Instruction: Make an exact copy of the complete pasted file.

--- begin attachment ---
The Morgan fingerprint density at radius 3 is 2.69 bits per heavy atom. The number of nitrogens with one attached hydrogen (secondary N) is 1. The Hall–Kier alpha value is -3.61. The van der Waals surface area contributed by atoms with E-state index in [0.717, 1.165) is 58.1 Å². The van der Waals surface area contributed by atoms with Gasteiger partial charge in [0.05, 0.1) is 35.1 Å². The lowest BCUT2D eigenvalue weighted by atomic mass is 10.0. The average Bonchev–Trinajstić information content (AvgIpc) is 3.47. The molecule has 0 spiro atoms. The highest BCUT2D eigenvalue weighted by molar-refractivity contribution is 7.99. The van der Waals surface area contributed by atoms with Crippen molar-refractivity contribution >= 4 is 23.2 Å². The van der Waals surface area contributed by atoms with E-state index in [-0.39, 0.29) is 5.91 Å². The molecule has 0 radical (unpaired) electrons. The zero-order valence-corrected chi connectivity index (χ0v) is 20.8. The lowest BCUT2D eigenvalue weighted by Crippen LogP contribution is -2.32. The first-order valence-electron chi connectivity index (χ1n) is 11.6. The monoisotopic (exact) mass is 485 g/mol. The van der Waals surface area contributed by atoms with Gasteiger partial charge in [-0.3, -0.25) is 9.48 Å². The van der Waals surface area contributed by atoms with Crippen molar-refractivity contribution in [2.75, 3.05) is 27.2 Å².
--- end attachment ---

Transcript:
The Morgan fingerprint density at radius 3 is 2.69 bits per heavy atom. The number of nitrogens with one attached hydrogen (secondary N) is 1. The Hall–Kier alpha value is -3.61. The van der Waals surface area contributed by atoms with E-state index in [0.717, 1.165) is 58.1 Å². The van der Waals surface area contributed by atoms with Gasteiger partial charge in [0.05, 0.1) is 35.1 Å². The lowest BCUT2D eigenvalue weighted by atomic mass is 10.0. The average Bonchev–Trinajstić information content (AvgIpc) is 3.47. The molecule has 0 spiro atoms. The highest BCUT2D eigenvalue weighted by molar-refractivity contribution is 7.99. The van der Waals surface area contributed by atoms with Crippen molar-refractivity contribution >= 4 is 23.2 Å². The van der Waals surface area contributed by atoms with E-state index in [-0.39, 0.29) is 5.91 Å². The molecule has 0 radical (unpaired) electrons. The zero-order valence-corrected chi connectivity index (χ0v) is 20.8. The lowest BCUT2D eigenvalue weighted by Crippen LogP contribution is -2.32. The first-order valence-electron chi connectivity index (χ1n) is 11.6. The monoisotopic (exact) mass is 485 g/mol. The van der Waals surface area contributed by atoms with Gasteiger partial charge in [-0.3, -0.25) is 9.48 Å². The van der Waals surface area contributed by atoms with Crippen molar-refractivity contribution in [2.75, 3.05) is 27.2 Å².